Cotton candy machines have inspired a new way to build capillary structures necessary to make full-scale artificial livers, kidneys, bones and other essential organs. While some may call the approach a little crazy, engineers have shown the machines make possible a simple technique to make microfluidic networks that mimic the 3-D capillary system in the human body in a cell-friendly fashion. Hear more in this Discovery Files podcast.
Credit: NSF/Karson Productions
Materials science and engineering research thrives in collaborative environments. On Feb. 18, 2015, NSF announced awards for 12 Materials Research Science and Engineering Centers (MRSECs) for multidisciplinary work that covers all areas of material science, fostering active university, national laboratory, industrial and international collaboration with integral multidisciplinary education and outreach. The centers support some of the world's best multi- and inter-disciplinary materials research and education addressing fundamental problems, such as developing new nanomaterials to build better artificial knee replacements and heart valves or developing 2-D materials that will likely transform computing. Find out more in this news release.
Credit: Hera Vlamakis, Harvard University Medical School
The mission of the Division of Materials Research (DMR) in the Directorate for Mathematical and Physical Sciences is to make new discoveries about the behavior of matter and materials; to create new materials and new knowledge about materials phenomena; to address fundamental materials questions that often transcend traditional scientific and engineering disciplines and may lead to new technologies; to prepare the next generation of materials researchers; to develop and support the instruments and facilities that are crucial to advance the field; and to share the excitement and significance of materials science with the public at large.
Harvard University engineers have developed one of the first 3-D printed, soft robots that moves autonomously. The design offers a new solution to an engineering challenge that has plagued soft robotics: The integration of rigid and soft materials.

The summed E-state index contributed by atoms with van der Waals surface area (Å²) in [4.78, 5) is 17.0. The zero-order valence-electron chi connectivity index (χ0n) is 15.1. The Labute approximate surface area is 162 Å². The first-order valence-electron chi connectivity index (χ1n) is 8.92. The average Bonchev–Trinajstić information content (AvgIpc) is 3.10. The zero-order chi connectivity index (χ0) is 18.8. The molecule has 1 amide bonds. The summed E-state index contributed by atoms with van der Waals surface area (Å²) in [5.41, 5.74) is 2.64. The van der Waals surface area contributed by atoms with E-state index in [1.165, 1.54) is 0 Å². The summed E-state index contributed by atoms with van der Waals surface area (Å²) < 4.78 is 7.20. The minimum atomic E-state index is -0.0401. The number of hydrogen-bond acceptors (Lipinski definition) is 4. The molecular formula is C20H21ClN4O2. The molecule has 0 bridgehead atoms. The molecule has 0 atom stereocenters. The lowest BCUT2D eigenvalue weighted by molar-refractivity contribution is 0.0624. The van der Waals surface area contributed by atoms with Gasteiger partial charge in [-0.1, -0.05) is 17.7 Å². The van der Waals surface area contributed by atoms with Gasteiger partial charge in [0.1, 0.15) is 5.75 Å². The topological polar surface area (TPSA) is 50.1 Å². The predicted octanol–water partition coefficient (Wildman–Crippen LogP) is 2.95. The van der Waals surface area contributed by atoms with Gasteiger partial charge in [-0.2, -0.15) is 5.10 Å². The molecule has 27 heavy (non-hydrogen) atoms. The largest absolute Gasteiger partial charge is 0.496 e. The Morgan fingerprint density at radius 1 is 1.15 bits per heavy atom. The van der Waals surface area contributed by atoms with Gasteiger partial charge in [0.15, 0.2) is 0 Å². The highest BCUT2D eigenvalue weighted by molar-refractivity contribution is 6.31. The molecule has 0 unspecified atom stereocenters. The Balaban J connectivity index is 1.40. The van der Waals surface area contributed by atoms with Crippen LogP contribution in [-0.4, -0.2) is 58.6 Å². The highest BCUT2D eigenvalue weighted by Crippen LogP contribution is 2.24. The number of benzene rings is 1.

May 23, 2016
Soldier scientists inventing lighter bullet proof vests, and more
It's "boots on the ground" in this Harvard lab where the researchers are on a mission to protect U.S. troops on the battlefield
Kit Parker is a lieutenant colonel in the Army Reserve and has served multiple tours of duty in Afghanistan. Even when he's not in uniform, this Harvard University bioengineer makes it his mission to protect the men and women of the U.S. armed forces -- from improving wound dressings to designing lighter weight bullet proof vests.
Parker and his team are developing next generation nanofibers at the Harvard Materials Research Science and Engineering Center (MRSEC). The center is supported by the National Science Foundation (NSF). The overarching goal of the Harvard MRSEC is to perform transformative research that significantly advances the state of knowledge in several areas of soft matter science, and to educate the next generation of leaders in materials science and engineering.
The unlikely inspiration for Parker's team is none other than the cotton candy machine. They use their own version of that technology to spin a wide range of polymers, both natural and synthetic, into new fabrics and materials for military use.
The NSF MRSECs provide sustained support of interdisciplinary materials research and education of the highest quality while addressing fundamental problems in science and engineering. The centers support materials research infrastructure in the United States, promote active collaboration between universities and other sectors, including industry and international institutions, and contribute to the development of a national network of university-based centers in materials research, education and facilities.
The research in this episode was supported by NSF award #1420570, Materials Research Science and Engineering Center.
Any opinions, findings, conclusions or recommendations presented in this material are only those of the presenter grantee/researcher, author, or agency employee; and do not necessarily reflect the views of the National Science Foundation.